We’ve all seen those cute little Roomba robots zipping around vacuuming floors in commercials. They make keeping your floors clean look so easy! But what about when you have rugs? Can a Roomba actually vacuum rugs effectively? That’s what we’re going to dive into today.
Not All Rugs Are Created Equal
When it comes to vacuuming rugs, Roombas definitely can get the job done, but not all rugs are the same. Depending on the type of rug you have, you may need to make some adjustments to help your Roomba do its thing. Let’s look at the different kinds of rugs and how a Roomba handles them:
Thick and Plush Rugs
If you have luxuriously thick rugs and carpets with long, plush piles, these can cause some trouble for Roombas. Those long fibers can get tangled up in Roomba’s brushes, or they might be so thick that Roomba thinks it’s going to fall off a ledge!
For super thick shag or high-pile rugs, Roomba probably won’t be able to drive up and over them due to its cliff sensor that prevents falls. You may need to put down a ramp or set up a “no-go zone” with a virtual wall device to keep Roomba off the plush rug.
Lots of rugs have rubber backing on them to help grip the floor and stay in place. This is great for keeping them from slipping around, but bad news for a Roomba trying to vacuum them. The rubber makes them too heavy for Roomba to move around.
You’ll want to avoid using rubber-backed rugs if you can in areas that you want Roomba to clean. But if you have to use them, you can set up a perimeter with a virtual wall to keep Roomba contained to the hard floor area only.
Rugs with Tassels or Fringe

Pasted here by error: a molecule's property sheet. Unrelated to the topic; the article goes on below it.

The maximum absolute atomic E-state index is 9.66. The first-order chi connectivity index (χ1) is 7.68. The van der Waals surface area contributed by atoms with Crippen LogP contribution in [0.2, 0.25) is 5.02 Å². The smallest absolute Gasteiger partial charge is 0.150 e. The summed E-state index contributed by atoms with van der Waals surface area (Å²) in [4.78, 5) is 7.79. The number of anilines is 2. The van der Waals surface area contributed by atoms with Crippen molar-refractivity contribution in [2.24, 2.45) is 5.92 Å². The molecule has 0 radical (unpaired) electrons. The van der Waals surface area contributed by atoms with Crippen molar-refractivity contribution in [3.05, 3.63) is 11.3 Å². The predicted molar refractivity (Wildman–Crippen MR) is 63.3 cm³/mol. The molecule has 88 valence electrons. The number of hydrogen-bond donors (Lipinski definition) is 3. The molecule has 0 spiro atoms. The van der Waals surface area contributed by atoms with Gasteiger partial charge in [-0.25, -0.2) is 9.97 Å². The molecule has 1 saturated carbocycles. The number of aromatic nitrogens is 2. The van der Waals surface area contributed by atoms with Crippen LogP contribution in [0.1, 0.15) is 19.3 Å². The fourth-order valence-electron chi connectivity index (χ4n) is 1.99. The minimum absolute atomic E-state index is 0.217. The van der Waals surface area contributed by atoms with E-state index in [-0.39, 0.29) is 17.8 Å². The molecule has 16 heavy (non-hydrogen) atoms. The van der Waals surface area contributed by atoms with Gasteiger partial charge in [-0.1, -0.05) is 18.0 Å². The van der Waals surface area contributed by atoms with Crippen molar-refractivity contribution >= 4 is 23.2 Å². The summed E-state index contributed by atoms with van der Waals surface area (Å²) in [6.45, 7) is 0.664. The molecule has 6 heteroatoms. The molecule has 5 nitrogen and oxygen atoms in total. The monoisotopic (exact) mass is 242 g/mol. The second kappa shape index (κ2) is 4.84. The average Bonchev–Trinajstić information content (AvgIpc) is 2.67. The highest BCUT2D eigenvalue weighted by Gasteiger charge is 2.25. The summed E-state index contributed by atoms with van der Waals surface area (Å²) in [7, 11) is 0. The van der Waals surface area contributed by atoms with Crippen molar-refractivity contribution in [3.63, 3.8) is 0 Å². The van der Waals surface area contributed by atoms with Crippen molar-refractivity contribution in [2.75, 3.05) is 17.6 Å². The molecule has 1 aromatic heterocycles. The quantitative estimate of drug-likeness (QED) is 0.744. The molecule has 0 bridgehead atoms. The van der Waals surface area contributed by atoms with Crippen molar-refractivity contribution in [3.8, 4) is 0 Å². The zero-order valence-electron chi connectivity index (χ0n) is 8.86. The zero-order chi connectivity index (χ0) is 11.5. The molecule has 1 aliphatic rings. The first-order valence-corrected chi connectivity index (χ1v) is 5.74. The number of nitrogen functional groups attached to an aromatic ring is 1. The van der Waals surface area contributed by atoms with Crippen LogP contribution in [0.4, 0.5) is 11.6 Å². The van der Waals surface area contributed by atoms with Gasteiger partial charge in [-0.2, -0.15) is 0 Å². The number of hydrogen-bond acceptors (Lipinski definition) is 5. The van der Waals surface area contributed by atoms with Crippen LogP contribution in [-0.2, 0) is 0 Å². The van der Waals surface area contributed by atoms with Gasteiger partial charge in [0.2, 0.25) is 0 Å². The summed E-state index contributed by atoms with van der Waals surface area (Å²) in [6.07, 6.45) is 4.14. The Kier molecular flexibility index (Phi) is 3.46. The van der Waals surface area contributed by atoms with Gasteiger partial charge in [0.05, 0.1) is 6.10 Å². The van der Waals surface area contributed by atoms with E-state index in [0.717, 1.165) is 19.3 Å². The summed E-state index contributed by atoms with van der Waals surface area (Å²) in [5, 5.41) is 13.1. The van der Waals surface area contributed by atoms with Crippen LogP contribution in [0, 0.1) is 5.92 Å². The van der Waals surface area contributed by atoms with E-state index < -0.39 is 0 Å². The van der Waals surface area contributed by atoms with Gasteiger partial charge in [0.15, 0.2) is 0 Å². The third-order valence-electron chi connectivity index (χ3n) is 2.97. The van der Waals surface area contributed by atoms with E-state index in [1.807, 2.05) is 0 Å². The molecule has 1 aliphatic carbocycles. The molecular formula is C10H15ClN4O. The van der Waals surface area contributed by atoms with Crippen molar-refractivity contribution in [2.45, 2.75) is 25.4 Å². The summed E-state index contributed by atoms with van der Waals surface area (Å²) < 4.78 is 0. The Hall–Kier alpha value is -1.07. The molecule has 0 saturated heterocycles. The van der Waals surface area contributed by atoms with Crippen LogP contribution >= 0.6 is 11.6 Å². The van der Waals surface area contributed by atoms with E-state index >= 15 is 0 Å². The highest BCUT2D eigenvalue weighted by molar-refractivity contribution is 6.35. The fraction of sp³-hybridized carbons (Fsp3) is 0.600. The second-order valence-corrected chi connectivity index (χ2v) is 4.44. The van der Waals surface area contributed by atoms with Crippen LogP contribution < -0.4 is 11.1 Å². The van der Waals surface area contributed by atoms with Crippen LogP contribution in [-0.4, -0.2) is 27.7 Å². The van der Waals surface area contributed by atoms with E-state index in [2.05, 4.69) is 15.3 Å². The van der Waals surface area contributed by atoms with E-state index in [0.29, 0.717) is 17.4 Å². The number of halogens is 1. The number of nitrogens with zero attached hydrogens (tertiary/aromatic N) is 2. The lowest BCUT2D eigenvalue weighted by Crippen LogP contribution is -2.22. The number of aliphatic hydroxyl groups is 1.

Decorative rugs that have long tassels or fringe around the edges can pose problems for Roomba too. As Roomba’s brushes spin, they can easily get tangled up in all that stringy material around the edges of the rug.
To prevent this, try folding the tassels under the rug when you set up for a Roomba cleaning session. You can also set up no-go lines with a virtual wall to keep Roomba a couple inches away from the fringe.
Small, Lightweight Rugs
Smaller rugs that aren’t very heavy can be tricky. As Roomba drives over them, its movements often end up pushing the rug around instead of vacuuming it! This leaves you with a rug crumpled up against the wall.
If you have small rugs, use double-sided carpet tape or gripper pads underneath to hold them firmly in place. This will prevent them from sliding all over when Roomba tries to vacuum them.
Dark or Black Rugs
Believe it or not, the color of your rug can also impact how well Roomba vacuums it. Roombas have cliff sensors underneath to detect drops and avoid falling down stairs. But these sensors rely on reflecting light, which doesn’t happen as well with black or very dark-colored surfaces.
On dark rugs, Roomba may think it’s approaching a cliff when it’s not. You can put a piece of reflective tape over the cliff sensor to help with this issue. Just be sure to remove it if Roomba will be near actual stairs!
Roomba Features That Help on Rugs
Now that we know what kinds of rugs pose challenges for Roomba, let’s look at some of Roomba’s design features that help it handle rugs:
First and foremost, Roomba needs strong suction power to pull up all the dirt, dust, and pet hair hiding deep down in thick carpet piles. Roomba uses a multi-stage cyclone suction system that provides 5x the air power of some older vacuums. This gives it the oomph needed to deep clean carpets.
The newer s9+ model has 40x the suction of Roomba’s first vacuum back in 2002. So Roombas keep getting better at digging out embedded dirt on rugs and carpets.
Underneath, Roomba has two counter-rotating brushes designed to handle fibers and debris. The brushes spin towards each other from opposite directions. This helps propel Roomba forward while sweeping up dirt from carpets and scrubbing stuck-on messes.
The counter-rotation prevents carpet fibers from getting wrapped around the brushes as easily as they would with a single spinning brush. Fewer tangles means less time you have to spend cutting fibers out of Roomba’s brushes!
Sensors to Detect Obstacles and Cliffs
Roomba relies on a suite of sensors to understand its environment and navigate around your home. There are cliff sensors to detect ledges and stairs, wall sensors to bump into objects and change direction, and drop sensors to recognize when it’s moving over an edge.